chilled coffee drink ;)

    Jill
     
  8. On Sat 26 Mar 2005 10:40:19p, jmcquown wrote in rec.food.cooking:

    > Ruddell wrote:
    >> In <[email protected]> Sheldon
    >> wrote:
    >>>
    >>> Carol In WI wrote:
    >>>> I've come across recipes to make your own cappacino's, etc, but
    >>>> they taste cheap, I'd like to be able to come closer to the stuff
    >>>> you buy in the
    >>>
    >>>> stores. Any suggestions? Thanks, Carol In WI
    >>>
    >>> http://www.manhattanspecial.com/movie.html

    >>
    >>
    >> Well I'll be darned. Amazing...is it good or just cool?

    >
    > I don't think they knew what "cool" was 100 years ago. Except maybe for
    > a chilled coffee drink ;)
    >
    > Jill


    Chilled coffee drinks probably were too common then, either.



    --
    Wayne Boatwright
    ____________________________________________

    Give me a smart idiot over a stupid genius any day.
    Sam Goldwyn, 1882-1974
     
  9. JimLane

    JimLane Guest

    Bob wrote:
    > Petey the Wonder Dog wrote:
    >
    >
    >>A cappuccino is made by first making espresso. Then adding frothed
    >>(steamed) milk. There is NO other way.

    >
    >
    > I think you've got the order backwards there: If you make the espresso
    > first, it will cool significantly while you're making the frothed milk. By
    > comparison, the milk will cool much less, and it takes a very short time to
    > make the espresso in any case.


    Oh, so your machine can only do one thing at a time and you presume that
    everyone else has such limited equipment? Sorry! Most of us can them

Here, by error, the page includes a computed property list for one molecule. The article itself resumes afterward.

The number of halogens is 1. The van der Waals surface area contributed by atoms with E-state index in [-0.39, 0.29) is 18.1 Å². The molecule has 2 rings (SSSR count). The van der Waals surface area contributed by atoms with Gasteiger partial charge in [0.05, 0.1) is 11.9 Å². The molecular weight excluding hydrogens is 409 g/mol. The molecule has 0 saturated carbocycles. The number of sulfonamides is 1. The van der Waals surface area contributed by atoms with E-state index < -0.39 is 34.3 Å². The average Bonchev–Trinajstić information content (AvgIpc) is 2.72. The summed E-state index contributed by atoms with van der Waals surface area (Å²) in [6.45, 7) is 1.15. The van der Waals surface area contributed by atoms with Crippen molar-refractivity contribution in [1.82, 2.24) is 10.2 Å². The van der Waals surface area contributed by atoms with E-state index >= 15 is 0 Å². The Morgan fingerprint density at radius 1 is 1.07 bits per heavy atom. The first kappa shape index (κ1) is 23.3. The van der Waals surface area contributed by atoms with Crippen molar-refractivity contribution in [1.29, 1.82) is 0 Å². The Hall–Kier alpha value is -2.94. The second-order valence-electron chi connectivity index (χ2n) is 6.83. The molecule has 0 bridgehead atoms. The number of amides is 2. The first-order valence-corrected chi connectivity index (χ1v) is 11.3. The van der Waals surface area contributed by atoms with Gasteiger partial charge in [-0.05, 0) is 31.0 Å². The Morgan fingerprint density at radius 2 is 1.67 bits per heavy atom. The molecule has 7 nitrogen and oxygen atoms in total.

simultaneously.


    jim
     
  10. jmcquown

    jmcquown Guest

    Wayne Boatwright wrote:
    > On Sat 26 Mar 2005 10:40:19p, jmcquown wrote in rec.food.cooking:
    >
    >> Ruddell wrote:
    >>> In <[email protected]> Sheldon
    >>> wrote:
    >>>>
    >>>> Carol In WI wrote:
    >>>>> I've come across recipes to make your own cappacino's, etc, but
    >>>>> they taste cheap, I'd like to be able to come closer to the stuff
    >>>>> you buy in the
    >>>>
    >>>>> stores. Any suggestions? Thanks, Carol In WI
    >>>>
    >>>> http://www.manhattanspecial.com/movie.html
    >>>
    >>>
    >>> Well I'll be darned. Amazing...is it good or just cool?

    >>
    >> I don't think they knew what "cool" was 100 years ago. Except maybe
    >> for a chilled coffee drink ;)
    >>
    >> Jill

    >
    > Chilled coffee drinks probably were too common then, either.


    True. Ice had to be hauled up the river packed in sawdust. Room temp, more
    like.

    Jill
     
  11. On Sat 26 Mar 2005 11:33:09p, jmcquown wrote in rec.food.cooking:

    > Wayne Boatwright wrote:
    >> On Sat 26 Mar 2005 10:40:19p, jmcquown wrote in rec.food.cooking:
    >>
    >>> Ruddell wrote:
    >>>> In <[email protected]> Sheldon
    >>>> wrote:
    >>>>>
    >>>>> Carol In WI wrote:
    >>>>>> I've come across recipes to make your own cappacino's, etc, but
    >>>>>> they taste cheap, I'd like to be able to come closer to the stuff
    >>>>>> you buy in the
    >>>>>
    >>>>>> stores. Any suggestions? Thanks, Carol In WI
    >>>>>
    >>>>> http://www.manhattanspecial.com/movie.html
    >>>>
    >>>>
    >>>> Well I'll be darned. Amazing...is it good or just cool?
    >>>
    >>> I don't think they knew what "cool" was 100 years ago. Except maybe
    >>> for a chilled coffee drink ;)
    >>>
    >>> Jill

    >>
    >> Chilled coffee drinks probably were too common then, either.

    >
    > True. Ice had to be hauled up the river packed in sawdust. Room temp,
    > more like.
    >
    > Jill


    I know my grandmother in MS had an ice box before 1910, but I doubt they
    chipped away at the block of ice for beverages. It was much important to
    keep the cream and milk cool.

    --
    Wayne Boatwright
    ____________________________________________

    Give me a smart idiot over a stupid genius any day.
    Sam Goldwyn, 1882-1974
     
  12. jmcquown

    jmcquown Guest

    Wayne Boatwright wrote:
    > On Sat 26 Mar 2005 11:33:09p, jmcquown wrote in rec.food.cooking:
    >
    >> Wayne Boatwright wrote:
    >>> On Sat 26 Mar 2005 10:40:19p, jmcquown wrote in rec.food.cooking:
    >>>
    >>>> Ruddell wrote:
    >>>>> In <[email protected]> Sheldon
    >>>>> wrote:
    >>>>>>
    >>>>>> Carol In WI wrote: